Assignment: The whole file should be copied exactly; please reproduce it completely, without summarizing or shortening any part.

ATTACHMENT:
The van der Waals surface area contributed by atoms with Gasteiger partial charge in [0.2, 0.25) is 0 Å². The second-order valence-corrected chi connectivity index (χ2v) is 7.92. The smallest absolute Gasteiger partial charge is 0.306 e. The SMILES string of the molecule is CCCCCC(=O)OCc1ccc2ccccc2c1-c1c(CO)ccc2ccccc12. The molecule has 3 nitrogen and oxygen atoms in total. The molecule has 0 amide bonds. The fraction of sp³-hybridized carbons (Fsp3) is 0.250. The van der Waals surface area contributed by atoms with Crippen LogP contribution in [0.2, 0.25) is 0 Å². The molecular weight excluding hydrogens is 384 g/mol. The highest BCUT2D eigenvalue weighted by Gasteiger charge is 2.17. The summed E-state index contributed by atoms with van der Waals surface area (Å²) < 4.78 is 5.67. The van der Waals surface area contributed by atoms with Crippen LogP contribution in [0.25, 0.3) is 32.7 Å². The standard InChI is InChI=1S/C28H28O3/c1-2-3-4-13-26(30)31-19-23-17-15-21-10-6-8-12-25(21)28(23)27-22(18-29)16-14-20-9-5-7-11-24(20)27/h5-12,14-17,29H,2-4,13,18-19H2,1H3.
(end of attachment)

The van der Waals surface area contributed by atoms with Gasteiger partial charge in [0.2, 0.25) is 0 Å². The second-order valence-corrected chi connectivity index (χ2v) is 7.92. The smallest absolute Gasteiger partial charge is 0.306 e. The SMILES string of the molecule is CCCCCC(=O)OCc1ccc2ccccc2c1-c1c(CO)ccc2ccccc12. The molecule has 3 nitrogen and oxygen atoms in total. The molecule has 0 amide bonds. The fraction of sp³-hybridized carbons (Fsp3) is 0.250. The van der Waals surface area contributed by atoms with Crippen LogP contribution in [0.2, 0.25) is 0 Å². The molecular weight excluding hydrogens is 384 g/mol. The highest BCUT2D eigenvalue weighted by Gasteiger charge is 2.17. The summed E-state index contributed by atoms with van der Waals surface area (Å²) < 4.78 is 5.67. The van der Waals surface area contributed by atoms with Crippen LogP contribution in [0.25, 0.3) is 32.7 Å². The standard InChI is InChI=1S/C28H28O3/c1-2-3-4-13-26(30)31-19-23-17-15-21-10-6-8-12-25(21)28(23)27-22(18-29)16-14-20-9-5-7-11-24(20)27/h5-12,14-17,29H,2-4,13,18-19H2,1H3.